After three consecutive losing seasons, Tennessee should be one of the most motivated teams in the country.
And the coaching staff should be just as motivated. Although it hasn’t lost 21 games in the last three seasons, it has something to prove, too.
When Butch Jones was introduced as Tennessee’s new coach, he assured you he would assemble one of the best coaching staffs in the country.
You can’t prove that by the resumes. But Tennessee fans can be encouraged by how well this staff has recruited.
The Vols already have 24 commitments and are well on their way to assembling a top-10 class. That’s quite an accomplishment for a new staff at a program that has had four losing seasons in the last five years.
Maybe the staff can coach just as well. It will have plenty of chances to prove itself season against one of the most challenging schedules in the country. Five of UT’s opponents are ranked in the preseason top 10.
For some of those coaches, the SEC presents a first-time experience. For others, it offers a chance for redemption.
Jones and four of his assistants have never coached in the SEC. Five of his assistants have coached at least one SEC school. Only secondary coach Willie Martinez has coached at two SEC schools, Georgia and Auburn.
Martinez might have more to prove than anyone on the staff.
He was fired as Mark Richt’s defensive coordinator at Georgia in 2009 and had the misfortune of signing on with Auburn before its disastrous 2012 season, which ended with a head-coaching change.
UT linebackers coach Tommy Thigpen also was on Gene Chizik’s staff — when Auburn won a national championship in 2010 and when it gave up 150 points in its last three SEC games in 2012.
Tennessee defensive coordinator John Jancek worked with Martinez at Georgia. He was the Bulldogs co-defensive coordinator in 2009 when they lost to the Vols 45-19 in Neyland Stadium.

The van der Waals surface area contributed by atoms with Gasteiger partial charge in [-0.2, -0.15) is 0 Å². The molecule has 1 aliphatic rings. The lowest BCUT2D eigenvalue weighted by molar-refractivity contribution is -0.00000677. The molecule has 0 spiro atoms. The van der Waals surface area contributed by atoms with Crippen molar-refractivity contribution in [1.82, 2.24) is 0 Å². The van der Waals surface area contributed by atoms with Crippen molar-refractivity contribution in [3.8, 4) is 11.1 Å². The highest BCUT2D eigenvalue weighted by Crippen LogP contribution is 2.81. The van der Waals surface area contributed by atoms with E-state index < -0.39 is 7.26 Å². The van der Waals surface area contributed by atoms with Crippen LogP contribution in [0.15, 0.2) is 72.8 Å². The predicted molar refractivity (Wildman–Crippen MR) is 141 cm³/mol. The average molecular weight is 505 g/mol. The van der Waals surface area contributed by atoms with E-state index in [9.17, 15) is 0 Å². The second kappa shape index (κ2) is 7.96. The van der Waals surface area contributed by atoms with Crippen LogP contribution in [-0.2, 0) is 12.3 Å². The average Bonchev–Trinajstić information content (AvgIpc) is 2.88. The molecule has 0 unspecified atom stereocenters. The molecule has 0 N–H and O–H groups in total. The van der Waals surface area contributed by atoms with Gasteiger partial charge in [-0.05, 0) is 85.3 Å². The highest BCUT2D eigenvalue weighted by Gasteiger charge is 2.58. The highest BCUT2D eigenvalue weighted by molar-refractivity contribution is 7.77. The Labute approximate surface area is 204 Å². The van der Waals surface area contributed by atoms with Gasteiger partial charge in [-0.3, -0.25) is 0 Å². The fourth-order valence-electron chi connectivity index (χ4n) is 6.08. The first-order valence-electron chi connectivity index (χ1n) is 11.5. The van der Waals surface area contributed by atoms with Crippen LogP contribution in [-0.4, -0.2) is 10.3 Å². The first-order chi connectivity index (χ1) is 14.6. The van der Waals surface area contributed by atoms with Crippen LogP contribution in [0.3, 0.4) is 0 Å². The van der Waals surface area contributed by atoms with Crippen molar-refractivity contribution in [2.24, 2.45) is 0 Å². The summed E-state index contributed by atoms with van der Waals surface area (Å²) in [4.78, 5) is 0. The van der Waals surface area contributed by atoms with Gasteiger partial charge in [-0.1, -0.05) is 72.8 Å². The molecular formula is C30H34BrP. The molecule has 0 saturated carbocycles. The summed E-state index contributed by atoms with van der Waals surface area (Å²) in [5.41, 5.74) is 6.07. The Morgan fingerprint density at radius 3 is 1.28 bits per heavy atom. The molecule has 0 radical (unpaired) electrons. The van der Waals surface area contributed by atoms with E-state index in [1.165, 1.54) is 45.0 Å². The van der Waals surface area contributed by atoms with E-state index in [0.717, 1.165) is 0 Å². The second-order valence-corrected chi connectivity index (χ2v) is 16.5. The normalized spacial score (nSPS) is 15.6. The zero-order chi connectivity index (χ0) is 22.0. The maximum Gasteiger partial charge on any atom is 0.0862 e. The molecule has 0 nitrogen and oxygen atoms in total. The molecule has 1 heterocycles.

Jancek also was a defensive coordinator at Cincinnati in 2011 when the Bearcats lost 45-23 in Neyland Stadium. So don’t bother telling him how down Tennessee has been.
UT running backs coach Robert Gillespie might not have an elite running back in his group, but he should fare better statistically than he did at South Carolina.
The Gamecocks never had a 1,000-yard rusher in his three seasons (2006-08) as running backs coach. They ranked 11th, fifth and 12th in the conference in rushing during that period.
Wide receivers coach Zach Azzanni, who was an assistant coach at Wisconsin last season, has coached in the SEC only one season. He was Florida’s passing game coordinator in 2010 when it ranked 10th in the SEC in passing.
You might remember those were the post-Tebow Gators, sadly lacking in the kind of skill players who can power a passing game. Azzanni likely will have the same challenge in his first season with the Vols.
That’s an example of why you are on shaky ground anytime you try to evaluate assistant coaches solely on stats. They’re so dependent on the talent at their position.
The best way for Tennessee’s coaching staff to prove itself this season is by improving what talent it has.
After that, it’s all about recruiting.